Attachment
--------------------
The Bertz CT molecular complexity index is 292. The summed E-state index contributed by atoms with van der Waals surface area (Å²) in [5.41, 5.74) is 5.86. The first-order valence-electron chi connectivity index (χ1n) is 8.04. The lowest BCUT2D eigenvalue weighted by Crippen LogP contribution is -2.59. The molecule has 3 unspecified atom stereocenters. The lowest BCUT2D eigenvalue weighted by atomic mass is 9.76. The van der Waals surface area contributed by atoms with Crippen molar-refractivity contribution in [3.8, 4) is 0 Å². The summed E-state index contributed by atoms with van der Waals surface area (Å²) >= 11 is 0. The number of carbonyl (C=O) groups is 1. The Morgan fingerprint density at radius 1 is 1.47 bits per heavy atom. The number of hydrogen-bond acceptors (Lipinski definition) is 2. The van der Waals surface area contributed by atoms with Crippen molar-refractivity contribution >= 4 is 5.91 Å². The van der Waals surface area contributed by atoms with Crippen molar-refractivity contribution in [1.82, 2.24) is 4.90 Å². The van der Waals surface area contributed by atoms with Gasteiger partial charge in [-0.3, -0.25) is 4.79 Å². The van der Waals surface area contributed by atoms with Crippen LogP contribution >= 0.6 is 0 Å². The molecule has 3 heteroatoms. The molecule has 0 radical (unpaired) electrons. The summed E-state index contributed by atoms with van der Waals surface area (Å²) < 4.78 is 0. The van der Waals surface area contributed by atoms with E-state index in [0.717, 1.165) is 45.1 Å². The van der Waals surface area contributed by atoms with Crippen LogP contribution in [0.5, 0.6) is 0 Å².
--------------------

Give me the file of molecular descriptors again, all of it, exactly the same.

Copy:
The Bertz CT molecular complexity index is 292. The summed E-state index contributed by atoms with van der Waals surface area (Å²) in [5.41, 5.74) is 5.86. The first-order valence-electron chi connectivity index (χ1n) is 8.04. The lowest BCUT2D eigenvalue weighted by Crippen LogP contribution is -2.59. The molecule has 3 unspecified atom stereocenters. The lowest BCUT2D eigenvalue weighted by atomic mass is 9.76. The van der Waals surface area contributed by atoms with Crippen molar-refractivity contribution in [3.8, 4) is 0 Å². The summed E-state index contributed by atoms with van der Waals surface area (Å²) >= 11 is 0. The number of carbonyl (C=O) groups is 1. The Morgan fingerprint density at radius 1 is 1.47 bits per heavy atom. The number of hydrogen-bond acceptors (Lipinski definition) is 2. The van der Waals surface area contributed by atoms with Crippen molar-refractivity contribution >= 4 is 5.91 Å². The van der Waals surface area contributed by atoms with Crippen molar-refractivity contribution in [1.82, 2.24) is 4.90 Å². The van der Waals surface area contributed by atoms with Gasteiger partial charge in [-0.3, -0.25) is 4.79 Å². The van der Waals surface area contributed by atoms with Crippen LogP contribution >= 0.6 is 0 Å². The molecule has 3 heteroatoms. The molecule has 0 radical (unpaired) electrons. The summed E-state index contributed by atoms with van der Waals surface area (Å²) < 4.78 is 0. The van der Waals surface area contributed by atoms with E-state index in [0.717, 1.165) is 45.1 Å². The van der Waals surface area contributed by atoms with Crippen LogP contribution in [0.5, 0.6) is 0 Å².